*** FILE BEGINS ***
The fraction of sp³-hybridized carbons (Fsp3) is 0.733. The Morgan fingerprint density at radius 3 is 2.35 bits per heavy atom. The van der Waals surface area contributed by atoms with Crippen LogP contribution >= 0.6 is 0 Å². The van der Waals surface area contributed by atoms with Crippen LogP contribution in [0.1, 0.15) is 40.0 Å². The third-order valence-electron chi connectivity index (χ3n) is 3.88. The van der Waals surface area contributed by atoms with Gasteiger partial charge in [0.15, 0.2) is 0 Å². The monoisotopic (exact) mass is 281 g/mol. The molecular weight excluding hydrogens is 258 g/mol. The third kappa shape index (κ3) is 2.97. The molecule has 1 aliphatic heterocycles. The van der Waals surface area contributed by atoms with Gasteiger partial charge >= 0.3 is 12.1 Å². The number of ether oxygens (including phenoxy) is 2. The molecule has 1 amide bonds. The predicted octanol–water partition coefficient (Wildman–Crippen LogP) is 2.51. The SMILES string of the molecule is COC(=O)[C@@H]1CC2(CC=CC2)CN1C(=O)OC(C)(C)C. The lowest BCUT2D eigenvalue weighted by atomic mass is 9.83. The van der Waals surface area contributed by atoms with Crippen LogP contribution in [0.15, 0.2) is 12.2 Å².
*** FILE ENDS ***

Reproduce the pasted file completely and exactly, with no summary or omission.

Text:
The fraction of sp³-hybridized carbons (Fsp3) is 0.733. The Morgan fingerprint density at radius 3 is 2.35 bits per heavy atom. The van der Waals surface area contributed by atoms with Crippen LogP contribution >= 0.6 is 0 Å². The van der Waals surface area contributed by atoms with Crippen LogP contribution in [0.1, 0.15) is 40.0 Å². The third-order valence-electron chi connectivity index (χ3n) is 3.88. The van der Waals surface area contributed by atoms with Gasteiger partial charge in [0.15, 0.2) is 0 Å². The monoisotopic (exact) mass is 281 g/mol. The molecular weight excluding hydrogens is 258 g/mol. The third kappa shape index (κ3) is 2.97. The molecule has 1 aliphatic heterocycles. The van der Waals surface area contributed by atoms with Gasteiger partial charge >= 0.3 is 12.1 Å². The number of ether oxygens (including phenoxy) is 2. The molecule has 1 amide bonds. The predicted octanol–water partition coefficient (Wildman–Crippen LogP) is 2.51. The SMILES string of the molecule is COC(=O)[C@@H]1CC2(CC=CC2)CN1C(=O)OC(C)(C)C. The lowest BCUT2D eigenvalue weighted by atomic mass is 9.83. The van der Waals surface area contributed by atoms with Crippen LogP contribution in [0.15, 0.2) is 12.2 Å².